With David Cameron presenting himself as the change candidate, Labour would have to 'rephrase the debate' in order to get a look in with the electorate.
This week, Labour Party election co-ordinator Douglas Alexander provided the clearest insight yet as to how the party intends to achieve such a feat. 'We must not allow the Tories to frame the election as a choice between the status quo and change,' he told The Guardian. 'What we want is a choice between two competing visions of the future.'
Hence Labour's election slogan 'A future fair for all' and Gordon Brown's widely praised appeal to voters to 'take a second look at us - and take a long, hard look at them'.
Of course, Labour is right to focus on preventing the election from becoming a referendum on Gordon Brown. But long-term strategising will only pay dividends if it is matched by effective short-term tactics.
This week's allegations of bullying suggested that the latter still remain in short supply at Downing Street.
After furiously denying the allegations of bullying in Number 10, press handlers at Downing Street later shifted their stance - briefing journalists about the PM's strength of character and determination to do his best for the country.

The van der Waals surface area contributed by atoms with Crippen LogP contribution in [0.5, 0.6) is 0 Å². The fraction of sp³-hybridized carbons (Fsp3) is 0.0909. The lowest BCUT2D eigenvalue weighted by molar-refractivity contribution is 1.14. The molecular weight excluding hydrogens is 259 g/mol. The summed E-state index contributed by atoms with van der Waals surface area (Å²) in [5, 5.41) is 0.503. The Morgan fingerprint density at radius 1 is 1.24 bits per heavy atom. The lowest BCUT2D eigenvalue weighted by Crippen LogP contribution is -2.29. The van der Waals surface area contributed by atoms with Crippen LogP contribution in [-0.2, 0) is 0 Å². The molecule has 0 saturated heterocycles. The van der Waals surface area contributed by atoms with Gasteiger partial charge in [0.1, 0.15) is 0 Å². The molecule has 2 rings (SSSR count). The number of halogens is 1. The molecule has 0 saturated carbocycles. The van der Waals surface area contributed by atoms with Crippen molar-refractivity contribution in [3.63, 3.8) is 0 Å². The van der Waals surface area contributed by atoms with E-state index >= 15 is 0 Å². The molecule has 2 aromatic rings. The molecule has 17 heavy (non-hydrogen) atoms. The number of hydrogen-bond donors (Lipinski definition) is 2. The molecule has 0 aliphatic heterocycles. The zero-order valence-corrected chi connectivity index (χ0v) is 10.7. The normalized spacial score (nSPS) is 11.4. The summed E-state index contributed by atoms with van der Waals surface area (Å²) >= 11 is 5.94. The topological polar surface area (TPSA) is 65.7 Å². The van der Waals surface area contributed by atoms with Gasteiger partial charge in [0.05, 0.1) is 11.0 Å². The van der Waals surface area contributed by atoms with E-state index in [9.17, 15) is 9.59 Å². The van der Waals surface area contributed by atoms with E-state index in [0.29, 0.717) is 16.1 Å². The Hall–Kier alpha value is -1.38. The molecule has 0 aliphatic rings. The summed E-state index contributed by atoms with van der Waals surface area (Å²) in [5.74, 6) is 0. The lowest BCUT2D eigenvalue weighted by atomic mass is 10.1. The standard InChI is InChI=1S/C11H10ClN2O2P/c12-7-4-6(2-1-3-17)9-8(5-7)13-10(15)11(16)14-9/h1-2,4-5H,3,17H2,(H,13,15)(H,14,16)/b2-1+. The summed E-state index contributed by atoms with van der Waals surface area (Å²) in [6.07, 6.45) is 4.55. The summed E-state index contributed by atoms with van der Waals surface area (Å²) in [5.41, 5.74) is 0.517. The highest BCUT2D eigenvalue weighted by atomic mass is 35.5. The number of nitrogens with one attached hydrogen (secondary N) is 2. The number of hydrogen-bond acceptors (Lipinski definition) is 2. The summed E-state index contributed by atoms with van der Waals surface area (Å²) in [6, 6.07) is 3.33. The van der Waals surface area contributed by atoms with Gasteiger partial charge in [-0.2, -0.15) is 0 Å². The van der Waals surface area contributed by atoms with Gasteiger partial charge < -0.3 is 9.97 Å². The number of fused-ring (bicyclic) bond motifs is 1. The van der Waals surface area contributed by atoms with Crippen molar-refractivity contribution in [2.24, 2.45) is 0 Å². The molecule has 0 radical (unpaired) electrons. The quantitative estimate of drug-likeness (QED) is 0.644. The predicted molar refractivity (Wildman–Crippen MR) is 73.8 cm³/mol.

Meanwhile a series of carefully worded denials failed to fully address the allegation that Cabinet Secretary Sir Gus O'Donnell he had reprimanded the PM until it was too late.
The familiar dithering is more surprising given that much of what has been revealed in Andrew Rawnsley's book did not come as an enormous shock to many in Number 10.
Discarding the official spin, Downing Street sources told this writer that the Rawnsley claims are just the tip of an iceberg that has been an open secret in Westminster for years.
'The only amazing thing is that it took so long to come out,' says one senior figure.
This weekend will see the Conservative Party unveil its election plans.
While strategy director Steve Hilton will be focused on the broad campaign themes, comms director Andy Coulson will be poised to jump on any developing media narratives.
Labour will be watching carefully.